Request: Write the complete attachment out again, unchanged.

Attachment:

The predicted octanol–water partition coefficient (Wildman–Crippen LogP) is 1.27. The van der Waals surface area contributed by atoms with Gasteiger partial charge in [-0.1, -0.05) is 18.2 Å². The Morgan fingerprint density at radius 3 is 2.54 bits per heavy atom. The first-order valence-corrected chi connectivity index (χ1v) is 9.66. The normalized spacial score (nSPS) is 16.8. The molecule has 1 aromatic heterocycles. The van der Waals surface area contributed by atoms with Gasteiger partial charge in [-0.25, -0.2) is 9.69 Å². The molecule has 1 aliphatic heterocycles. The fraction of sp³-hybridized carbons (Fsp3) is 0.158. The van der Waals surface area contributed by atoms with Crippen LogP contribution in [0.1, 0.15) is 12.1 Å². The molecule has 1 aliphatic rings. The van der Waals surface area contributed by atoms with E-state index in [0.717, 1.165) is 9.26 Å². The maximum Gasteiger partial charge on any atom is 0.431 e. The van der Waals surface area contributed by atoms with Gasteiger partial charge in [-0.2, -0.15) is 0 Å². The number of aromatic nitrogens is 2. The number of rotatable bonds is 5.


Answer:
The predicted octanol–water partition coefficient (Wildman–Crippen LogP) is 1.27. The van der Waals surface area contributed by atoms with Gasteiger partial charge in [-0.1, -0.05) is 18.2 Å². The Morgan fingerprint density at radius 3 is 2.54 bits per heavy atom. The first-order valence-corrected chi connectivity index (χ1v) is 9.66. The normalized spacial score (nSPS) is 16.8. The molecule has 1 aromatic heterocycles. The van der Waals surface area contributed by atoms with Gasteiger partial charge in [-0.25, -0.2) is 9.69 Å². The molecule has 1 aliphatic heterocycles. The fraction of sp³-hybridized carbons (Fsp3) is 0.158. The van der Waals surface area contributed by atoms with Crippen LogP contribution in [0.1, 0.15) is 12.1 Å². The molecule has 1 aliphatic rings. The van der Waals surface area contributed by atoms with E-state index in [0.717, 1.165) is 9.26 Å². The maximum Gasteiger partial charge on any atom is 0.431 e. The van der Waals surface area contributed by atoms with Gasteiger partial charge in [-0.2, -0.15) is 0 Å². The number of aromatic nitrogens is 2. The number of rotatable bonds is 5.